Afghan women are accusing the Taliban of using a pregnant New Zealand journalist as a publicity tool to show the world they can offer women rights.
Charlotte Bellis wrote an open letter on Sunday saying she had been rejected by New Zealand’s strict hotel quarantine system and was living in Afghanistan, where the Taliban had offered her “safe haven”.
Bellis was working in Qatar, where extramarital sex is illegal, when she discovered she was pregnant with her partner and realised she had to leave.
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When she was unable to go home to New Zealand, she briefly moved to her partner’s native Belgium, but could not stay long because she was not a resident.
She said the only other place the couple had visas to live was Afghanistan.
“When the Taliban offers you – a pregnant, unmarried woman – safe haven, you know your situation is messed up,” she wrote.
It made international headlines, but the news prompted scepticism in online groups of Afghan women, Kabul resident Sodaba Noorai said.
‘Surprised’ by Taliban comments
Noorai said Afghan women “were surprised” when they heard the news that senior Taliban contacts had told the journalist she would be fine if she returned to Afghanistan.
The Fox News interview on Tuesday.
On Tuesday, the New Zealand government offered Bellis a place in managed isolation and quarantine, four days after her article was published and a spate of media reports followed.
“[Afghan women] were surprised the Taliban can treat women in a good manner and know how to respect them,” Noorai said.
“The Taliban is trying to convey the message that they know about human rights, especially women’s rights.
“But in reality their treatment of Afghan women is different to their support and respect for this New Zealand woman.”
Noorai said pregnant Afghan women had been killed by the Taliban for not being married.
Witnesses claim pregnant former Afghan policewoman Banu Negar was shot dead by Taliban militants in September, but the regime has denied the incident.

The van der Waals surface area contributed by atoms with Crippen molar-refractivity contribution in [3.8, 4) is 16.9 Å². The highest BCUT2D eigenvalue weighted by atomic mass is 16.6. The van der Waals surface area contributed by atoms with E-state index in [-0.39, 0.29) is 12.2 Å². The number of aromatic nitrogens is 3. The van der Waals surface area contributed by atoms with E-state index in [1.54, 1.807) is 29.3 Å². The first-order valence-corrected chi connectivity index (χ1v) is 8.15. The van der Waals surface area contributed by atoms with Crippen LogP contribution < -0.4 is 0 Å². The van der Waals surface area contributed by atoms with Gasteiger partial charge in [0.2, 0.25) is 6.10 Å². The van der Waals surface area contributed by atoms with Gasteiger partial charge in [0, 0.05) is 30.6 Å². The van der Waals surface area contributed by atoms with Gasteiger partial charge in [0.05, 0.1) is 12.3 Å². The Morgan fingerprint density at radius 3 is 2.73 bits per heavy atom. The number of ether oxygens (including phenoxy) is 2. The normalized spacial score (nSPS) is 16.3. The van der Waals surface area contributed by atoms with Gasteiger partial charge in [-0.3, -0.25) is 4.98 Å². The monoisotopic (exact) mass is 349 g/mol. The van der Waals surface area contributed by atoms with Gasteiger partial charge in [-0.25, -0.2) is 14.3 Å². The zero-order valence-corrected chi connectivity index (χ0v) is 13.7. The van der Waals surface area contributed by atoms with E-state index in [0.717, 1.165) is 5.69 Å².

‘Double standard’ over white, Western woman
“This is a double standard where they treat a white, Western woman in a way to show the world that they are behaving like a civilised government,” Pittsburgh University Afghan researcher Dr Omar Sadr said.
“But with respect to the people of Afghanistan and the women of Afghanistan, the Taliban behave totally differently.
“At the moment, Afghan women are degraded as second-class citizens, deprived of fundamental human rights where their protesting is brutally suppressed.
“They are killed, tortured, and in some cases even raped.”
It has been almost six months since the militant group took over Afghanistan, and its treatment of women has become a central point of concern for the international community.
Women live in fear under Taliban rule
Women say they live in fear, while others have been killed after protesting against the country’s new rulers.
Afghan activist Rahimi, whose last name has been withheld for security reasons, said she had gone into hiding with her sisters because she was worried she would be arrested and tortured by the Taliban for attending protests over human rights.
“I no longer have a job so I’m in a bad economic situation, I attended many demonstrations for achieving our rights and my life is in danger by the Taliban,” she said.
“We’re afraid of their violence, their rape, their killing and murder, so we’re scared in our house.
“I have a request for the international community — don’t ignore the actions of the Taliban because of this case of this New Zealand journalist.”
Taliban negotiators travelled to Oslo, Norway last week, the regime’s first official overseas delegation since returning to power in August.
Humanitarian aid offered
US and European diplomats reportedly offered humanitarian aid in exchange for an improvement in human rights.
The Taliban is calling for almost $10 billion in assets frozen by the US and other Western countries to be released, as more than half of Afghans are now facing extreme levels of hunger.
“It is fundamental that we hold the Taliban accountable by their policies and actions on the ground rather than what they do in exceptional cases like Charlotte’s,” Dr Sadr said.
But women like Noorai have urged the international community to stand firm until all women in Afghanistan, not just foreigners, are given basic rights.
“Our message is to not recognise the Taliban until they really change themselves and treat us properly.”
This article is republished under a community partnership agreement with RNZ.